David Bourget (Western Ontario)
David Chalmers (ANU, NYU)
Rafael De Clercq
Jack Alan Reynolds
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Journal of the History of Philosophy 47 (3):pp. 469-470 (2009)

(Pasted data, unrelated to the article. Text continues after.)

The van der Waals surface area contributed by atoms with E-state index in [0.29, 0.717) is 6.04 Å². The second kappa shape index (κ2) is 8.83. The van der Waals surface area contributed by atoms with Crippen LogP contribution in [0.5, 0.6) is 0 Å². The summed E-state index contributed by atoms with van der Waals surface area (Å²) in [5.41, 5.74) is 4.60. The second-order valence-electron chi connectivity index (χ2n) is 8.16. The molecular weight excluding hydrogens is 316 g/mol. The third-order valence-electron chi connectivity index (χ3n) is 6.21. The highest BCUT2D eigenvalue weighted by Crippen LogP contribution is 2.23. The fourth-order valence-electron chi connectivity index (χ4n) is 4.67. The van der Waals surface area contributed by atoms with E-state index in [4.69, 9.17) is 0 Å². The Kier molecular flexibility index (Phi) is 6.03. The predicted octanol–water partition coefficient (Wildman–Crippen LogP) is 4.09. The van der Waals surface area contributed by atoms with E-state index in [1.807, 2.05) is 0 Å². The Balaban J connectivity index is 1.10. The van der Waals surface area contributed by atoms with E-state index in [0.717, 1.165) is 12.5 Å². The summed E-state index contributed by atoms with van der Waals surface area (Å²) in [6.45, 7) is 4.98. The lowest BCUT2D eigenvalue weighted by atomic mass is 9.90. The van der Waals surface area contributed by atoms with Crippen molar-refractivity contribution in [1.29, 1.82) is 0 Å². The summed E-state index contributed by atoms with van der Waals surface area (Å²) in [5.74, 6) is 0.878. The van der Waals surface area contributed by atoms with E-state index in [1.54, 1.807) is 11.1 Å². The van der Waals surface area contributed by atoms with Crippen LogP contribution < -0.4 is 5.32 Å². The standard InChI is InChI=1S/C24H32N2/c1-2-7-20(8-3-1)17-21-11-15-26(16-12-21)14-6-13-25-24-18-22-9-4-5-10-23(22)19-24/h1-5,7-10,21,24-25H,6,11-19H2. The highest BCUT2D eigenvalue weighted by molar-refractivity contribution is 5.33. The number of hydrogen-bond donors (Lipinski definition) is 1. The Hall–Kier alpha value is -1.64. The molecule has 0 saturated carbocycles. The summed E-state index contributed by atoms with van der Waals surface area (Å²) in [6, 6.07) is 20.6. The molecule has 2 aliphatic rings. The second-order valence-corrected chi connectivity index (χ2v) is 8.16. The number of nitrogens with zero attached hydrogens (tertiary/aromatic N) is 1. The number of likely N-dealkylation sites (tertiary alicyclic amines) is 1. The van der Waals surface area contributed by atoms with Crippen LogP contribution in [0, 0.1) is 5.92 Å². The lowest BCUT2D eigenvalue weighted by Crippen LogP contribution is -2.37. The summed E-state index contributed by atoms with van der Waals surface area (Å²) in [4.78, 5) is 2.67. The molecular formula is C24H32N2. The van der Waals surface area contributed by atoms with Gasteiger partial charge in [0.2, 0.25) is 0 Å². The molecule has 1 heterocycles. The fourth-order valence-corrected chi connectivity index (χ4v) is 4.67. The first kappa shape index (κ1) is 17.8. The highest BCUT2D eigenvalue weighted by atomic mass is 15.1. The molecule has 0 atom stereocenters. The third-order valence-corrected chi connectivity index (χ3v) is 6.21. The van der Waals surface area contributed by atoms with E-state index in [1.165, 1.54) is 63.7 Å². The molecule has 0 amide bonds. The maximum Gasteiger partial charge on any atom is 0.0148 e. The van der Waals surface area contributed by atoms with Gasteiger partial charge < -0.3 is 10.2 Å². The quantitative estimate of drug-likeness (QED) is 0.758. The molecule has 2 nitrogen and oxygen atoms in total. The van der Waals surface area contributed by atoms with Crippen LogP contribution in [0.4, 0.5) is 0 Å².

The overarching aim of this excellent book is to demonstrate the common ground between medieval logic and logical theories of the twentieth century by analyzing some important medieval approaches to three important topics in medieval logic and then showing that in each case, once we determine what is really going on in the medieval theory, it can be formalized in such a way as to show how it resembles one or more developments in twentieth-century logical theory. Analysis in terms of modern logical theory has a lot to offer the study of medieval logical theories, the author claims, and twentieth-century theory can learn some interesting lessons from examining its medieval counterparts. Much of the material in these specific discussions has been presented in earlier versions in the author's published articles. "The Philosophy of Formalization" , however, is new. English translations are used in the text, though the Latin is supplied in the footnotes
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